I own the property with somebody else; can I still use the Transfer on Death Deed?

Answer:   Yes.  1) Both can sign the same TODD.  2) If only one signs and the property is owned as “Joint Tenants” with right of survivorship (usually held by a husband and wife) and you die first; then the rights of the beneficiary lapse.  If you die last, your beneficiary can claim the property. 3)  If you own the property as “tenants in common” (often this is property that two or more children have inherited), then your beneficiary can accept the property and will have your share.  This is a little complicated and a short visit with an attorney is a good idea.

Can I use the Transfer on Death Deed as a prenuptial tool?

Answer:  Yes, sort of.  If a Transfer on Death Deed is signed and filed before you get married and you die, your new spouse cannot demand the property be part of his or her “forced share”.  This means that your spouse cannot become the owner of that property.  However, if the property is where you live (homestead) it is unclear whether the widow might be able claim a spousal homestead that allows him or her to continue to reside there.  The TODD is not useful for planning for a potential divorce.

Do I need to change my Last Will if I create a Transfer on Death Deed?

Answer:  No, but you might want to.  If your Will gives the property to one person but the Transfer on Death Deed gives it to another, only the person named in the Deed can claim it.  If the person named in the Transfer on Death Deed fails to claim it within 9 months, the property is administered according to your Will.

How is a Transfer on Death Deed different from a Trust?

Answer:  Although it avoids probate a TODD  does not have the same advantages as a Trust.  Most Trusts will have contingencies built in.  For example, if a beneficiary dies before you, the Trust can provide that his or her children are to receive the inheritance.  Currently, Oklahoma’s the TODD does not provide for such contingencies.  If a beneficiary does not accept the property within 9 months the gift lapses, however a Trust does not have beneficiary to act.  A Trust can provide asset protection for a beneficiary. Therefore, a Trust can provide many more safeguards than a TODD.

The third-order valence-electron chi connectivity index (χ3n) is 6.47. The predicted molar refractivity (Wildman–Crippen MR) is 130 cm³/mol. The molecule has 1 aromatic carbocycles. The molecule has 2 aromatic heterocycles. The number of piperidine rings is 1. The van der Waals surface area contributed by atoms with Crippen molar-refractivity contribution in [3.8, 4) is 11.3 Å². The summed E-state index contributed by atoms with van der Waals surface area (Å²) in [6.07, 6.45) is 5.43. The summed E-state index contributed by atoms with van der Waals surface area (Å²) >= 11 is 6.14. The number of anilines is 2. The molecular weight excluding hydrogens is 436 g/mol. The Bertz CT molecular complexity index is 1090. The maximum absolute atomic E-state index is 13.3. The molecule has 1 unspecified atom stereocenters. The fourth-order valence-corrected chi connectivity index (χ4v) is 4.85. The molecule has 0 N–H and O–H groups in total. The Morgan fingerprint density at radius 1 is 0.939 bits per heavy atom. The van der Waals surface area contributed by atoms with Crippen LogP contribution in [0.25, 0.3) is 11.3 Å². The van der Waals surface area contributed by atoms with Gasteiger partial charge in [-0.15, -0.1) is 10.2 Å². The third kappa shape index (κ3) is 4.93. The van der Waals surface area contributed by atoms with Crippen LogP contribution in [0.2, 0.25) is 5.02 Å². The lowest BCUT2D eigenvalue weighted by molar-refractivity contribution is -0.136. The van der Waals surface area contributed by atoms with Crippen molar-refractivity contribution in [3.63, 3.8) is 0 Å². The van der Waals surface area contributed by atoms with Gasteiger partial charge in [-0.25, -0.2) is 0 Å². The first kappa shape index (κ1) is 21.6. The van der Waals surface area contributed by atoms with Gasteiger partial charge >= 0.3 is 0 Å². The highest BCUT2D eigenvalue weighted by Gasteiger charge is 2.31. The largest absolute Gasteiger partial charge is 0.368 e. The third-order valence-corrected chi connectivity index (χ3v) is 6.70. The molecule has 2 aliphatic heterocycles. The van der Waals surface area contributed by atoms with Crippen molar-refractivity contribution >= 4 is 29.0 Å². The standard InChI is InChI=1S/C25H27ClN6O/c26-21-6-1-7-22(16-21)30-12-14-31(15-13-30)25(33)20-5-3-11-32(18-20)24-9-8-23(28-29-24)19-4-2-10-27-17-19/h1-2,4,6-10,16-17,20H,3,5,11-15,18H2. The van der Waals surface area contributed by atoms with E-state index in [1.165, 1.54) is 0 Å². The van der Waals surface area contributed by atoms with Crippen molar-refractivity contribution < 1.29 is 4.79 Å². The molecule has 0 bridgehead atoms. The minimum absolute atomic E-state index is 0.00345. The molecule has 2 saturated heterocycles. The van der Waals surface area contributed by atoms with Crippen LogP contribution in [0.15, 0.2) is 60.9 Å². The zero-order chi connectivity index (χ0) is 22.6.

Will the gift be subject to taxes?

Answer:  There is no gift tax because the transfer does not complete when the TODD is signed.  Oklahoma has no Estate Tax or Inheritance Tax.  As of 2020 estates under $11.58 million are not subject to Federal Estate Tax.  (DIFFERENT RULES FOR NON-CITIZENS)

If there is a mortgage or lien on the property, will the person inheriting it become personally liable for the debt?

Answer:  No.  The person inheriting the property is not personally responsible to repay the debt.  The creditor may have the right to foreclose the lien against the property only.  If the value of the property is greater than the amount owed on it; the property could be sold and your beneficiary would be entitled to the difference between the amount owed and the purchase price.  Your beneficiary could also pay off the lien and own the property free and clear.

How do I set up a Transfer on Death Deed?

Answer:  You just need to know who you want to receive the property, have the forms completed and filed. Packages available, Click Here

What are the disadvantages of using a Transfer on Death Deed?